By Daniel Lanyon on Friday 8 April 2022
The boss of Europe’s largest fintech business says a long term shift towards providing customers with better value products will concentrate the banking market into five or so very large global players. He wants to be one of them.
Pivoting a fintech startup’s strategy is a normal part of scaling in a rapidly changing market. Some of the most successful fintech unicorns started life doing something very different.
While best known for its 'buy now, pay later' business Klarna's CEO and founder Sebastian Siemiatkowski clearly has some big plans to use open banking to pivot his business further over the long term that go beyond the so called ‘super app’ strategy of adding in new financial products over time.
Siemiatkowski, who presides over Europe's largest fintech which has a £34.1bn valuation and 100 million customers globally, looks to swelling profits at large banks...and wants to shrink them.
"Klarna has pivoted its business a couple of times but the trajectory and journey we’re on right now comes from this one type of insight that we had. We sat down and said, what are financial services going to look like in the future?," he said this week at Innovate Finance Global Summit.
"The conclusion was one day you wake up and your computer tells you, hey, I've analysed your mortgage, and I realised that you can save £10 pounds by just switching and the only thing you need to do is say yes, and that's us," he said.
Siemiatkowski says he doesn't know when it is going to happen, just that it will happen and that ultimately it will mean "dramatic change for financial services.".
The change is tantamount to self-driving cars, in that it is inevitable but hard to gauge when it will realistically happen, he says.
“Why I know financial services and banking is not functioning for consumers, I just need to look at the profits of all the big banks to understand that it is not working,” he said.
“We are going to move towards a market with less profits where financial services will truly serve consumers,” he added.
In conversations with investors, Siemiatkowski says he makes clear on the fact that “this industry will shrink”.
“This industry, all of us, have taxed society too much money for services that don't actually benefit society, to the extent that they cost,” he said.
Klarna, however, he tells investors will have a larger slice of a smaller pie.
“We are trying to create an alternative to traditional banking services in real time,” he said.
While he says taking note of more immediate issues such as higher inflation and the war in Ukraine are important, he says that doesn’t change his view of the future direction of finance.
In this environment, he says, the definition of a successful bank will not be returns on assets or return on equity.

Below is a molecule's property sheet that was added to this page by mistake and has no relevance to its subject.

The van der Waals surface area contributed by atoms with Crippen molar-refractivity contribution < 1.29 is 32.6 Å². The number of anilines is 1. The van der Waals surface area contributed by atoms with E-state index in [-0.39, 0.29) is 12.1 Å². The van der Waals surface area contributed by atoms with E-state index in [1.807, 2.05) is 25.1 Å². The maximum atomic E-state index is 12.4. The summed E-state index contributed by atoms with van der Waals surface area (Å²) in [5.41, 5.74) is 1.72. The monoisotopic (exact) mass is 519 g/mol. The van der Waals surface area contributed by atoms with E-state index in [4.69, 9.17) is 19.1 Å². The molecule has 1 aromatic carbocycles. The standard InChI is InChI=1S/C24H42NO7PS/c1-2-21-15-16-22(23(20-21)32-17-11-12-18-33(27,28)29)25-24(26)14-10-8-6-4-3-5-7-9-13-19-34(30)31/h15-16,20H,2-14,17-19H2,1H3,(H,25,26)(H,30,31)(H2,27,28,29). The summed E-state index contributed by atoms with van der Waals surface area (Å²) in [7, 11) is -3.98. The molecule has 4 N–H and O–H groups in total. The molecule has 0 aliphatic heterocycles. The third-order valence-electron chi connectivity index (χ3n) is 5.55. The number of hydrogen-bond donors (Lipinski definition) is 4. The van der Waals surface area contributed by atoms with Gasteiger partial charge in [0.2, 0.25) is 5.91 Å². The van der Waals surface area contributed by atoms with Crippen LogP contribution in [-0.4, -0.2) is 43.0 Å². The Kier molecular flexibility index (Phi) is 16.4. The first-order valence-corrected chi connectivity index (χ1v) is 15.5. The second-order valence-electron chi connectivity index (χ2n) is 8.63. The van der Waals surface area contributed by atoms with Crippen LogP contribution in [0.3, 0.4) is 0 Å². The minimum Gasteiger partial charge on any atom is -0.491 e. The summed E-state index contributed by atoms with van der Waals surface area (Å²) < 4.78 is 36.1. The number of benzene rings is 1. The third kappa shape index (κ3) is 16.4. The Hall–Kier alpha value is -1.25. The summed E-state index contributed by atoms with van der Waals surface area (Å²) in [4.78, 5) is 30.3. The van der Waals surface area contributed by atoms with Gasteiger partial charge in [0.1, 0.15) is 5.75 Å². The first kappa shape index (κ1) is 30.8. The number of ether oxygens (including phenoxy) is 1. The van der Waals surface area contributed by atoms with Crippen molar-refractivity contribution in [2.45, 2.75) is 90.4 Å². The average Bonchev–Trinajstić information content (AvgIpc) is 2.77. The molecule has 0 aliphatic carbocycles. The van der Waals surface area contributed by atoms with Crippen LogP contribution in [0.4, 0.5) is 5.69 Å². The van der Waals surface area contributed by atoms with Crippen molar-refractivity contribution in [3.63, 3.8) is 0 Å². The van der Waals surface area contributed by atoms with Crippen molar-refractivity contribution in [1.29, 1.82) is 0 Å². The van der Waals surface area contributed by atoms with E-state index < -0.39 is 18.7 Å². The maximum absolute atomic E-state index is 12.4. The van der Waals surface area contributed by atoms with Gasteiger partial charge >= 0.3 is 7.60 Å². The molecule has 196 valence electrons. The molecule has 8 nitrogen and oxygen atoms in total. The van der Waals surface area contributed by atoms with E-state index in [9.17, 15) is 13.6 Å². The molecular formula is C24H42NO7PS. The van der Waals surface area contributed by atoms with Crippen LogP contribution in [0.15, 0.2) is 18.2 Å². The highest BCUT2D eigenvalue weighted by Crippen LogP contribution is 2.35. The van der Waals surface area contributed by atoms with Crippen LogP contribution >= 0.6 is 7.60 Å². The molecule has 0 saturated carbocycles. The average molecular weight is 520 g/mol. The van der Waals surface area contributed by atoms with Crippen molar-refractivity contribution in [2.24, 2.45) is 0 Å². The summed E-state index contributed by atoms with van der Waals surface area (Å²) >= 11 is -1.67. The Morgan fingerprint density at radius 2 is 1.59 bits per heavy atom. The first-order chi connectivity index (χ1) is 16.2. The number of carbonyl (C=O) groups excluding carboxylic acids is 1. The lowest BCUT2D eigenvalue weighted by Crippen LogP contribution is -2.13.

Instead, banks and other financial services firms should be focused on technology and software, and the ability “to take the data that consumers have chosen to share and turn it into value for them,” he said.
“To make their lives easier, make them save time, make them save money, make them less worried about their finances, that's going to be where we go,” he said.
“I want to be the person that told you that you can save £10 on your mortgage, because maybe then you'll tip me a pound for doing it,” he said.
Key to this will be the growth of its open banking business. Klarna recently formalised its open banking operation into a dedicated unit it has dubbed Kosma, after first entering the open banking space when it acquired SOFORT, a leading direct bank-to-bank payment service in Germany, in 2014.
Last year it says it doubled its bank connectivity from 6,000 to 15,000 banks making us the largest bank aggregator in the world.
Connecting peoples various bank accounts and financial products allows for the type of scenario Siemiatkowski describes although current rules do not fully allow for the functionality whereby better deals for loan or other services can be automated.
The company, in the medium term at least is concentrated on scaling its payments and BNPL business through growth in its global user base.
In Sweden and Germany, the company has about one million active card customers, where users can use Klarna to simply ‘pay now’. Globally, about 40 per cent of the volumes of Klarna’s payments are through its pay now function.
Klarna launched its payments card in the UK four weeks ago, which allows users to pay at checkout with BNPL and now says it has 100,000 active customers.
Central to Siemiatkowski’s thinking is that finance is still in the early stages of disruption that retail saw in the 2000s and resulted in the likes of Amazon coming to dominate a global market.
“I believe we're going to end up like four or five large retail banking players out there,” he said.
“The big difference is that it will be global, as opposed to local,” he said.